Native plants for bees
Bees need flowers’ nectar and pollen for their food; they especially like those from native plants, which is something that they have been feeding on for hundreds of thousands of years. The California Lilac seen here at the Apple campus, is a big California native, and a favorite for bees with its dense blue blossom. Lilac can bloom from late spring to summer, providing a good 4-5 months of food to the bees. Another big native plant, the state flower, California Golden Poppy, also attract bees when they bloom. Seaside Daisy, and Yarrow, heavily planted around the Apple campus, are two other natives that bees love.
Plant more natives, restore the habitat
As bees play such a critical role for the ecosystem we live in, and for our food and agriculture business, we should do everything we can to provide them a good environment, putting them back onto a path for healthy growth. One critical step to achieve this is plant more native and other pollinator friendly plants. Apple has done this by planting massive amounts of native plants on its campus; Many city parks and nature reserves also use their vast spaces for the purpose. Here you can see California Lilac in a city park and a nature reserve in the San Francisco Bay area. These are all great examples, but we can do more.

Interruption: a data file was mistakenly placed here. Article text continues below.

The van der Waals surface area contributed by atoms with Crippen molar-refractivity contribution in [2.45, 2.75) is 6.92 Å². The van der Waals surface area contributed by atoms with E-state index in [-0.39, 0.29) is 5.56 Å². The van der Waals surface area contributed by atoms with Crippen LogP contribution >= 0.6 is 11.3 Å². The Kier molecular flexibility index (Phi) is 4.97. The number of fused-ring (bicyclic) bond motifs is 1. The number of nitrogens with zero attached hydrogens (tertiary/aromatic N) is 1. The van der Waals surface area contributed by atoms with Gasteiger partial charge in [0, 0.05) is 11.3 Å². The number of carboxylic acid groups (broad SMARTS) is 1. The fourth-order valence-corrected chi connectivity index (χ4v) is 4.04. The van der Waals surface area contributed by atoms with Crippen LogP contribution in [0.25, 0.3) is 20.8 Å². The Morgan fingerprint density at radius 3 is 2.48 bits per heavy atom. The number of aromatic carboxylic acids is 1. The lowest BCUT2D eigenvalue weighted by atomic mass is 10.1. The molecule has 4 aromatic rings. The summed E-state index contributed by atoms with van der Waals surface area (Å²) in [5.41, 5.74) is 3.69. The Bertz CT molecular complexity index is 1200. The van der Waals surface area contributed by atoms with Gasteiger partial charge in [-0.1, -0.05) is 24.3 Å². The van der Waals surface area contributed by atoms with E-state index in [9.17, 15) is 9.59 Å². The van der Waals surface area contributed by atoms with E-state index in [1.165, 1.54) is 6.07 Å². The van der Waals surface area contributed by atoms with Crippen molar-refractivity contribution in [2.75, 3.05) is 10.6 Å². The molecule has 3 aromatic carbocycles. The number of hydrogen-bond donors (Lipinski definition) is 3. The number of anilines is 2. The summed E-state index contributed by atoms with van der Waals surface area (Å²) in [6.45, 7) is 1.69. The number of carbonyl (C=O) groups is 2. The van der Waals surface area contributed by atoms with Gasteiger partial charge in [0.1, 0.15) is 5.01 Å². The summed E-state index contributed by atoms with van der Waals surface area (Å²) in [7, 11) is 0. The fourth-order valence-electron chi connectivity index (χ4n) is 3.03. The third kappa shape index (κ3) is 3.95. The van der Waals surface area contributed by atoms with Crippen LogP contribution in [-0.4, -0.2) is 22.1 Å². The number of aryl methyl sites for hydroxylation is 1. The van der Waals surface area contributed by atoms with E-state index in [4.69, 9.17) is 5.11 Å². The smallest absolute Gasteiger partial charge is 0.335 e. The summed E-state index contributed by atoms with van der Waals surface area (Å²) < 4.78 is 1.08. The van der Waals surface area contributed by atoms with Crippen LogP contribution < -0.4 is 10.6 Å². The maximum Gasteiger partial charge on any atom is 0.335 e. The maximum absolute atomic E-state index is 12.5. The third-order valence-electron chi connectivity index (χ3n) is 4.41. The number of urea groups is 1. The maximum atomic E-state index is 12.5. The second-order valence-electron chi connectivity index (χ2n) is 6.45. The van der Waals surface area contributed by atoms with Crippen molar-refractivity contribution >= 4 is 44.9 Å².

In the last several decades, lawns have become the dominate landscapes for most single family residences in the country. People now realize, lawns not only consume a lot of water – over half of the water is used for outdoor watering in California, but also contribute to the loss of habitats for bees and other pollinators. The stretch after stretch of green provides hardly any food or shelter for the bees. By replacing lawns with native and other bee friendly plants, we can gradually put back the habitats that were lost, piece by piece. We can help restore the habitats, starting from our own house. The owner of this place wanted to replace their back yard with something much more attractive. They decided to put in drought tolerant landscapes, and applied for Santa Clara Water District’s Landscape Conversion Rebate Program. During the project, when they saw a lilac, they wanted it for their garden right away. The project was finished quickly and they received the rebate promptly. Now, they can enjoy the lovely garden, and the striking beauty the lilac provides. Bees surely will love the new lilac too! This garden is filled with California natives. It was installed in fall, by next spring the bloom was already full on, with bees busy feasting on the Golden Poppy, Buckwheat and Matilijia Poppy. On a day in summer, while the poppy was already near its end of the bloom, a bee could still be seen working on it. By putting in a garden with lots of California natives and other drought tolerant plants, not only can you save a lot of water, but provide a habitat for the bees and other pollinators, which in turn can help build a more sustainable environment. Spring is a great time for planting. Start today, and see native plants’ bloom and bees tomorrow!